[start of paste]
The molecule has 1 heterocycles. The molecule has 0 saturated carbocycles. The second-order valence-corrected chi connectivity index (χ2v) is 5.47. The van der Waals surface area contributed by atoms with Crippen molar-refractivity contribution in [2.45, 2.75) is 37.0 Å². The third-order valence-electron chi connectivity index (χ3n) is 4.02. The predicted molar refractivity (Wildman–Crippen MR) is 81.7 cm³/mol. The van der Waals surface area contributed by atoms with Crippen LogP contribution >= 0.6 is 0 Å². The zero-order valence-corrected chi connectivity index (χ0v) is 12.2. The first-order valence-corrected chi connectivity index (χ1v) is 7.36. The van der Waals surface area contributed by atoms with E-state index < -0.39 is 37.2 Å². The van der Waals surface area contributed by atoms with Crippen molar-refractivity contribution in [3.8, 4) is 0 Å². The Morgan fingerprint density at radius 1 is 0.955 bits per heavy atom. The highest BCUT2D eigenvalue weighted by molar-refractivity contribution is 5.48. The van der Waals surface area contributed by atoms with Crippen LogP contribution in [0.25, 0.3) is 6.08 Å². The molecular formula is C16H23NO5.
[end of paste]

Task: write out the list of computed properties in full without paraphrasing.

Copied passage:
The molecule has 1 heterocycles. The molecule has 0 saturated carbocycles. The second-order valence-corrected chi connectivity index (χ2v) is 5.47. The van der Waals surface area contributed by atoms with Crippen molar-refractivity contribution in [2.45, 2.75) is 37.0 Å². The third-order valence-electron chi connectivity index (χ3n) is 4.02. The predicted molar refractivity (Wildman–Crippen MR) is 81.7 cm³/mol. The van der Waals surface area contributed by atoms with Crippen LogP contribution >= 0.6 is 0 Å². The zero-order valence-corrected chi connectivity index (χ0v) is 12.2. The first-order valence-corrected chi connectivity index (χ1v) is 7.36. The van der Waals surface area contributed by atoms with E-state index < -0.39 is 37.2 Å². The van der Waals surface area contributed by atoms with Crippen molar-refractivity contribution in [3.8, 4) is 0 Å². The Morgan fingerprint density at radius 1 is 0.955 bits per heavy atom. The highest BCUT2D eigenvalue weighted by molar-refractivity contribution is 5.48. The van der Waals surface area contributed by atoms with Crippen LogP contribution in [0.25, 0.3) is 6.08 Å². The molecular formula is C16H23NO5.